Not like, other ideas in that particularly ominous tone of voice, but just like she's perfectly ready to do something else instead. Her second suggestion was a Mousefolk Cleric. Which is a great class, but a homebrew race -- not part of the core books, not playtested in a way I can trust.

I balked a little at first, because the whole point of running the campaign this way was to use core rulebooks so I don't keep having to look things up and/or figure out how things work -- to keep my prep down to something manageable for me, basically. But here's the thing: appearances can be handled in roleplay. If Firstborn's friend wants to roll up a character using, say, standard Halfling or Gnome stats and then roleplay it as someone who looks like an anthropomorphic mouse, what actual difference does that makes? That's right: none.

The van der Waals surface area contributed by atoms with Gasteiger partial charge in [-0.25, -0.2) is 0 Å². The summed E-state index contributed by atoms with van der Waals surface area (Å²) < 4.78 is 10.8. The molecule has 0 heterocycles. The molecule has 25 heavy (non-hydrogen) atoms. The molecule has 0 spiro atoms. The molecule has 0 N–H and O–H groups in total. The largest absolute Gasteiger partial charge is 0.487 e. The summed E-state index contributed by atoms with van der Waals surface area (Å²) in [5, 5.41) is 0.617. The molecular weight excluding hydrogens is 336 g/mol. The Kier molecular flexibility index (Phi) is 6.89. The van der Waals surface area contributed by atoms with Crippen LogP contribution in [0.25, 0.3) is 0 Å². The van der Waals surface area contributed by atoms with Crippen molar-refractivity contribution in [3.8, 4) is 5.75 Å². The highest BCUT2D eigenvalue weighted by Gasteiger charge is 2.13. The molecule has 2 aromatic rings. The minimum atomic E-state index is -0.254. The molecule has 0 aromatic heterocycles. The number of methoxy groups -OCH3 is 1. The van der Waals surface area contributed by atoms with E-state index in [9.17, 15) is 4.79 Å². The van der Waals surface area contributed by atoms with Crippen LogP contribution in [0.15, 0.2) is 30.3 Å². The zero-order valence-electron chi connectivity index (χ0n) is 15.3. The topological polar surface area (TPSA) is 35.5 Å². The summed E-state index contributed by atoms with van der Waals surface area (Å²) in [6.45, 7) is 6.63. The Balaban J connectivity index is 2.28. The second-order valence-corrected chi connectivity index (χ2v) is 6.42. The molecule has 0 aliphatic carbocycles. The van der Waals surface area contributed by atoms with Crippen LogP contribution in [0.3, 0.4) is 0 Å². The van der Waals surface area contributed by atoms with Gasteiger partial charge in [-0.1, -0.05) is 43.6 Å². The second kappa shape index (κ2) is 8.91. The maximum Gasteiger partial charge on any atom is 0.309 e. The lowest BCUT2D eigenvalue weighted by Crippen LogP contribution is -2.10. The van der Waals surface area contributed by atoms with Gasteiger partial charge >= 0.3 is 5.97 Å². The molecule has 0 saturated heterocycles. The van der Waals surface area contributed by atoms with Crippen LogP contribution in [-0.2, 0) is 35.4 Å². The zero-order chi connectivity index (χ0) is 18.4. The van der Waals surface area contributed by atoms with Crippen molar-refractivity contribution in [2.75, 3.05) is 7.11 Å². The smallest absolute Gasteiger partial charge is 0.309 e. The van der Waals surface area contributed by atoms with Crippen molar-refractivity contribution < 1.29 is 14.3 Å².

And gods above and below, I do not want to discourage these kids from flexing their creativity.

But I've gone and looked up the rules for this homebrew race, and it's... well, it's fine. Not only is it not game-breaking, if anything it's a little on the weak side. They're not all that different from halflings in size, stats, and other traits. And y'all, the Mousefolk speak two languages: Common, and Squeak Squeak.

Squeak Squeak.

Squeak Squeak.

Yeah, Squeak-Squeak is going to be a thing in our campaign. The mousefolk cleric is going to use the mousefolk racial build. I don't even care. The player can keep track of that. I am completely charmed. Plus, we now have a cleric in the party, which is likely to be critical even if it means I have to read up on 5e clerics. It sounds like her background is going to be that a small tribe of mousefolk are trapped in one of the more stable areas of the dungeon, and she somehow got out (probably while one of the adventuring parties was adventuring) and is trying to find her way back and free her people. (Ordinarily, the mousefolk wouldn't be able to leave, for the same reason nobody would be able to enter: the dungeon is only accessible if one of the seven banners is in place.)